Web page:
New mechanism discovered in meiosis

May 03, 2013
A protein structure (synaptonemal complex) forms between the homologous chromosomes in the presence of the step-2 enzyme modified with SUMO.

Inactivated, but still active– how modification of an enzyme governs critical processes in sexual reproduction.

The Research Group headed by Andrea Pichler from the Max Planck Institute of and in Freiburg has made an important discovery in meiosis research. Pichler and her group have identified a new mechanism that plays an important role in meiosis.

Starting point of the research

Meiosis, also called reductional division, is a key process in . It shuffles parental and thus guarantees genetic variety.

In order to control various , cells are able to selectively alter properties of their proteins, such as their lifespan, activity level, binding partners, or localization of the proteins. This is accomplished, for example, by attaching one or more Small -like Modifier (SUMO) proteins. This takes place in three sequential -dependent steps. Scientists have assumed that the enzyme for step 2 was solely an intermediate.

The breakthrough

As the scientists in Freiburg have now discovered, the step-2 enzyme is itself modified by the SUMO protein and thereby alters how it functions. The surprising effect: the conventional activity of the enzyme is switched off by this change and instead, a new function gained. It works together with the activated, unaltered enzyme in the formation of SUMO chains. If this effect is blocked, there are serious consequences: the protein structure (synaptonemal complex) that forms between the homologous can no longer be established.

If the step-2 enzyme cannot be modified with SUMO, the complex is completely absent. Credit: Martin Xaver, modified by Andrea Pichler

The researchers' new insights

A tiny amount – less than one percent – of the SUMO-modified step-2 enzyme is sufficient to form a normal (left image). Researcher Helene Klug from Pichler's team: "The smallest amount of the altered enzyme together with the unmodified enzyme is sufficient to form an activated complex, which then carries out the meiosis specific SUMO modifications."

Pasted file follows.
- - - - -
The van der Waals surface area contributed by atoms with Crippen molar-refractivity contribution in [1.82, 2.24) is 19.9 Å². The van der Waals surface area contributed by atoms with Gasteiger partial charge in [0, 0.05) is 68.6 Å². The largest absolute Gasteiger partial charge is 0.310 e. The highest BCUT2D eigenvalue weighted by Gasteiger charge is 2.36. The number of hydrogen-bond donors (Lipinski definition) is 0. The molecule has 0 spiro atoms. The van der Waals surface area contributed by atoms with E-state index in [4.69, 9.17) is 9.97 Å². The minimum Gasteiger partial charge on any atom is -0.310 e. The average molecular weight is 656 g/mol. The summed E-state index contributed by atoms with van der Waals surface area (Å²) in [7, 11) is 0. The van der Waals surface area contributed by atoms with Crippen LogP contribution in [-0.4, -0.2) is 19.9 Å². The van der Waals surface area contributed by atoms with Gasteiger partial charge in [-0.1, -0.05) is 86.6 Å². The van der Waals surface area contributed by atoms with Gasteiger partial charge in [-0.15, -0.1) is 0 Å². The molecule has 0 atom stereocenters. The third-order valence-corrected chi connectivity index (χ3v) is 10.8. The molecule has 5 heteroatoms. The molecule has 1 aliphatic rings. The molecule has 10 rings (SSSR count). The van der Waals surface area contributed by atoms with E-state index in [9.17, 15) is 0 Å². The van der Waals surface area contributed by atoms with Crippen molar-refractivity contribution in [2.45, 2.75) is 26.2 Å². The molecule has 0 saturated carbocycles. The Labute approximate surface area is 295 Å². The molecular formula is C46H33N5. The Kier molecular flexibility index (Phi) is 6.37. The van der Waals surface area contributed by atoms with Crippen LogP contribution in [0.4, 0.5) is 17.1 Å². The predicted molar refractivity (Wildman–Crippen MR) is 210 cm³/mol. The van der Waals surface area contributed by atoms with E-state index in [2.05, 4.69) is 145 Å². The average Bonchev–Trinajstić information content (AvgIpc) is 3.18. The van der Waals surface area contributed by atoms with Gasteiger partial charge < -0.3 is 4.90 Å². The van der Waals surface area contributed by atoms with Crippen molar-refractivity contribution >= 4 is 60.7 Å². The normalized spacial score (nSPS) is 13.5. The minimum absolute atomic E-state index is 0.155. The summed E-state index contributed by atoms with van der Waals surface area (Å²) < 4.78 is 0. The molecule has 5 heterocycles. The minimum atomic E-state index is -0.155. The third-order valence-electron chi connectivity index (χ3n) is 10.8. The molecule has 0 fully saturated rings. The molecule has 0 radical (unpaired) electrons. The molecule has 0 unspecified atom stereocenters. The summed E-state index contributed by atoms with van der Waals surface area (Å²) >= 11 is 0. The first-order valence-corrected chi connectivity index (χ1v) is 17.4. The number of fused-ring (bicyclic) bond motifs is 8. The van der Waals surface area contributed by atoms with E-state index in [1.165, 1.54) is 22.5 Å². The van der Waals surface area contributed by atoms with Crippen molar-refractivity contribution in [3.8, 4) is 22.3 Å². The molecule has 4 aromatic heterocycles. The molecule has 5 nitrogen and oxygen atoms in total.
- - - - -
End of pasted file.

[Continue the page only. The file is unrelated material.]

"In the beginning, the results of the biological and biochemical experiments were completely contradictory, although the data were absolutely sound. We were therefore convinced that both sets of observations were correct. Explaining this contradiction led us then to the new mechanism", according to Pichler, who heads the study. In extensive and complicated biochemical experiments, the researchers were additionally able to reveal, for the first time, how this enzyme complex carries out the formation of SUMO chains.

After fifty years of research on the synaptonemal complex, these new insights are setting a new course: "This is the first time we can study the loss of the synaptonemal complex with practically no secondary effects and we hope to unveil its secret. That allows us to investigate the consequences for meiosis and thus for development of the gametes", say Franz Klein and Martin Xaver, collaborators and meiosis researchers at the Max F. Perutz Laboratories in Vienna.

Pichler and her team were already able to demonstrate in 2008 that self-tagging by the step-2 enzyme in mammalian cells has an influence on precisely which proteins are tagged with SUMO. In order to uncover the biological function for this form of regulation, the research team switched to baker's yeast (Saccharomyces cerevisiae), a simpler organism. "Now that we know where we need to search, we also want to switch back again to the mammalian system and investigate the role of this enzyme regulation more closely there", says Pichler. "In addition, we want to better understand the function of the discovered baker's yeast enzyme complex in the meiotic chromosomal structure."

Scientists at the Institute of Immunobiology and Epigenetics (MPI-IE) in Freiburg, founded in 1961, investigate how the immune system has developed over the course of evolution and how it changes during life. The focus on epigenetics was added in 2007. Researchers in this area investigate changes to inheritable characteristics that are not based upon changes to the DNA sequence.

Explore further: Scientists throw light on the mechanism of plants' ticking clock

More information: Klug, H. et al. Ubc9 Sumoylation Controls SUMO Chain Formation and Meiotic Synapsis in Saccharomyces cerevisiae (2013). Molecular Cell, 2 May 2013. dx.doi.org/10.1016/j.molcel.2013.03.027

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